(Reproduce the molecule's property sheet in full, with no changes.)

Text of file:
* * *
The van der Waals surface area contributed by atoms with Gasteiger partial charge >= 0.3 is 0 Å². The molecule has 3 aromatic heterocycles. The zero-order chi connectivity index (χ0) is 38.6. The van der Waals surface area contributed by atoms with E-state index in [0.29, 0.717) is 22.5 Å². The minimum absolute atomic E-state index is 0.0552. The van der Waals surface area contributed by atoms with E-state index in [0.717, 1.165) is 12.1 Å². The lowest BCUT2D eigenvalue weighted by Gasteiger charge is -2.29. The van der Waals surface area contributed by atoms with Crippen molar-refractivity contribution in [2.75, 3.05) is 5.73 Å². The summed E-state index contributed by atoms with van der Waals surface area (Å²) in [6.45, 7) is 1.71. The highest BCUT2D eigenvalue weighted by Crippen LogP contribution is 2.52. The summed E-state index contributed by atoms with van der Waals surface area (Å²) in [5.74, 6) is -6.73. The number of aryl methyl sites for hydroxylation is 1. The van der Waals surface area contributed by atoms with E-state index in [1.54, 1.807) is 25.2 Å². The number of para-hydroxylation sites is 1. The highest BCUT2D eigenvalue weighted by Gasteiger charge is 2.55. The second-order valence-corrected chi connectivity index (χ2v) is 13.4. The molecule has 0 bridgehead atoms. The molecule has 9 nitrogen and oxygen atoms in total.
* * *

The van der Waals surface area contributed by atoms with Gasteiger partial charge >= 0.3 is 0 Å². The molecule has 3 aromatic heterocycles. The zero-order chi connectivity index (χ0) is 38.6. The van der Waals surface area contributed by atoms with E-state index in [0.29, 0.717) is 22.5 Å². The minimum absolute atomic E-state index is 0.0552. The van der Waals surface area contributed by atoms with E-state index in [0.717, 1.165) is 12.1 Å². The lowest BCUT2D eigenvalue weighted by Gasteiger charge is -2.29. The van der Waals surface area contributed by atoms with Crippen molar-refractivity contribution in [2.75, 3.05) is 5.73 Å². The summed E-state index contributed by atoms with van der Waals surface area (Å²) in [6.45, 7) is 1.71. The highest BCUT2D eigenvalue weighted by Crippen LogP contribution is 2.52. The summed E-state index contributed by atoms with van der Waals surface area (Å²) in [5.74, 6) is -6.73. The number of aryl methyl sites for hydroxylation is 1. The van der Waals surface area contributed by atoms with E-state index in [1.54, 1.807) is 25.2 Å². The number of para-hydroxylation sites is 1. The highest BCUT2D eigenvalue weighted by Gasteiger charge is 2.55. The second-order valence-corrected chi connectivity index (χ2v) is 13.4. The molecule has 0 bridgehead atoms. The molecule has 9 nitrogen and oxygen atoms in total.